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Removal of QOF indicators does not undermine performance, new study reveals

GP practice performance remains stable for QOF indicators even after they are removed from the framework, reveals a new study that could support further reductions in the framework.

The BMJ study of patients in 644 practices found that the introduction of indicators improved performance in those areas, but crucially the outcomes remained stable even after the indicators were withdrawn.

GP leaders said that this study supported a move this year to reduce the size of the QOF by 40%, as practices in some areas of the country ditched reporting QOF completely.

The study, led by researchers from the University of Manchester, looked at 11 indicators that were withdrawn during the study period of 2004/05 to 2011/12, extracted from the Clinical Practice Research Datalink and covering 13,772,992 patients in total.

It aimed to ‘assess the effect that removing the incentives for these indicators from the QOF scheme had on subsequent performance’ – both on performance as measured by that particular indicator and on performance as measured by related indicators.

It concluded: ‘Following the removal of incentives, levels of performance across a range of clinical activities generally remained stable. This indicates that health benefits from incentive schemes can potentially be increased by periodically replacing existing indicators with new indicators relating to alternative aspects of care.’

Performance around all the 11 indicators the researchers examined remained relatively stable, the study showed.

It said: ‘The indicators for monitoring blood pressure (CHD5, DM11, and Stroke5), HbA1c (DM5), and cholesterol in patients with diabetes (DM16) all showed no statistically significance differences between observed and expected levels following removal. However, the cholesterol monitoring indicator for patients with coronary heart disease (CHD7) showed a significantly lower observed mean in 2011/12 compared with expectation (−1.19%, −1.56% to −0.81%).’

The researchers concluded: ‘In this study, we modelled the effect of withdrawing a range of incentives on subsequent performance under a comprehensive, national scheme for primary care providers. For five of the six indicators withdrawn in 2011/12, we found no significant effect on subsequent short term performance.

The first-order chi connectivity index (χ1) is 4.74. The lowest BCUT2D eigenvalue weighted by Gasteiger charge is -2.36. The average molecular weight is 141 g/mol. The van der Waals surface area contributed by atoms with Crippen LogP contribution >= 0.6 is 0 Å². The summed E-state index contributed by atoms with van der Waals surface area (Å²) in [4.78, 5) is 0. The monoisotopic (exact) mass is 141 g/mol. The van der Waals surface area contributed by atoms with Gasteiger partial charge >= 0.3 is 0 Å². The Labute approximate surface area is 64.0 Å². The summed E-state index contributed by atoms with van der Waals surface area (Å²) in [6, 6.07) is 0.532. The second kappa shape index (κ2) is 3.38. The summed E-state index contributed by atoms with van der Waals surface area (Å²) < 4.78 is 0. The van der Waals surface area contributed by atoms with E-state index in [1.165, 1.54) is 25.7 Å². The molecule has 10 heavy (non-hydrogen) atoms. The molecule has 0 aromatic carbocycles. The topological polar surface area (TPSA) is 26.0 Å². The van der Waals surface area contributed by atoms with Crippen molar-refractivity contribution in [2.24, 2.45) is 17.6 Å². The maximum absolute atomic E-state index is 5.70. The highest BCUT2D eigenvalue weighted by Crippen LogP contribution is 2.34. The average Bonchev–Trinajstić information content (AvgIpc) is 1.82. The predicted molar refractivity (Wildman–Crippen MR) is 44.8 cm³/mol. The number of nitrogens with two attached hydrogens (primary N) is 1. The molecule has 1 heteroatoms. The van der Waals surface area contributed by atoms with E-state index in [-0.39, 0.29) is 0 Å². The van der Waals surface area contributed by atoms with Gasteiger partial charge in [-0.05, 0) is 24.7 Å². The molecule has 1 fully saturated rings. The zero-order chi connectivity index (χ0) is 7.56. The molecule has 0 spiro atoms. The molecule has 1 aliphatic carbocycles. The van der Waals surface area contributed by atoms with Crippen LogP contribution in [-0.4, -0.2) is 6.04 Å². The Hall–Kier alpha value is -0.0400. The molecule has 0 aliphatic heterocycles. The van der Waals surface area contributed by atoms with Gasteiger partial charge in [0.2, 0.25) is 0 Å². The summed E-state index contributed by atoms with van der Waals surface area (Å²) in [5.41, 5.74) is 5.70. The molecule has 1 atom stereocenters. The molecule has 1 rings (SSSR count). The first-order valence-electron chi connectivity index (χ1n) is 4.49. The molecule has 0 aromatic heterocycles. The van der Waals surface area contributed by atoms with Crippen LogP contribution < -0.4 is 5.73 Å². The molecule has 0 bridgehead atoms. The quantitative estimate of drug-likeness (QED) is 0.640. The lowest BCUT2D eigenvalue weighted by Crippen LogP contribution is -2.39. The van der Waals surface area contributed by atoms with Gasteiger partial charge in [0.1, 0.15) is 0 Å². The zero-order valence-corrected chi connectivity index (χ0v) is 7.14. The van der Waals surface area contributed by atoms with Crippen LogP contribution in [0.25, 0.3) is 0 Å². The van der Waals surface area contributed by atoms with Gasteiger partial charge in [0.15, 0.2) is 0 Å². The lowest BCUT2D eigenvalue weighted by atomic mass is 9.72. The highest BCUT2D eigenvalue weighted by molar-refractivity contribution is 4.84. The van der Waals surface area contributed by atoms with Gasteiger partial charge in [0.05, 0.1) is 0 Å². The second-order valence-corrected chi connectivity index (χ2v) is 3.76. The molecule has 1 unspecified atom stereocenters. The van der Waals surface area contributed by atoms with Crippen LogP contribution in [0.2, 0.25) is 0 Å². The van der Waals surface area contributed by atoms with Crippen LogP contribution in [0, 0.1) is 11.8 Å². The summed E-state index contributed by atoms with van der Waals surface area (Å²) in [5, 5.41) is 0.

‘For one of the two indicators removed in April 2006, adjusted levels in 2011/12 were not significantly different from 2005/06 levels. However, estimated differences were relatively small across all indicators, including for the two indicators that showed statistically significant deterioration.’

Dr Richard Vautrey, deputy chair of the GPC, said it was no surprise that GPs continued good practice even after the indicators were withdrawn.

He said: ‘As practices develop and embed their systems, then if they think something is sensible to continue, they will continue it. That should be a lesson which those who are concerned about the removal of some of the indicators in the coming year should be reassured by.

‘The Government have been clear that they want to reduce the size of QOF and the emphasis on micromanagement and box-ticking, and that is something that we would welcome engagement with the Government on in the future. The negotiations this year have been a step in the right direction, have been welcomed by the profession and there is further work that could be done to take that one step further.’

Readers' comments (4)

  • Vinci Ho

    When certain habit become part of your life like toothbrushing everyday, there is no need to keep on checking those 'boxes'......
    I do believe QOF has changed behaviour of primary care clinicians for last ten years( well at least I am one of them) but it has also become an 'obsession' to certain people. The actual number of 'parameters' justified by evidence in QOF is arguably far less than what is present in current version.
    Yes , QOF makes it a lot more convenient for a third party (e.g. academics , statisticians) to extract data for their researches but that should never be the priority as far as our patients are concerned.(perhaps 'extremely' important to these researchers).
    Certain ones like HBA1c level , CHA2DS2-Vas (instead of CHADS2) should be still there in QOF or we can call QOF something else anyway ?
    Let's move on with our lives........

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  • Phil Yates

    Let's not be duped though, it's the process indicators that have been removed. The end point targets are still in place. To achieve those targets, it stands to reason that the process of checking the parameter still needs to be being done.
    Your can't show you've achieve good BP control unless you've measured the BP! So the recording of the parameter will not drop.
    All that has happened is that is that the totality of the payment per outcome has dropped, though the amount of work in general practice to achieve it has not. It is moving the profession towards an outcome driven contract but the work reduction in primary care will be negligible. All fine provided the lost QOF money goes back in full into global sums.

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  • there was no QOF before 2004 -were the patients not treated ??-the QOF was good money making machine and not an indicator of good practice

    i am glad i am seeing the backside of QOF

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  • I would like to see QOF payments paid to GPs who practice preventive medicine rather than reactive medicine.

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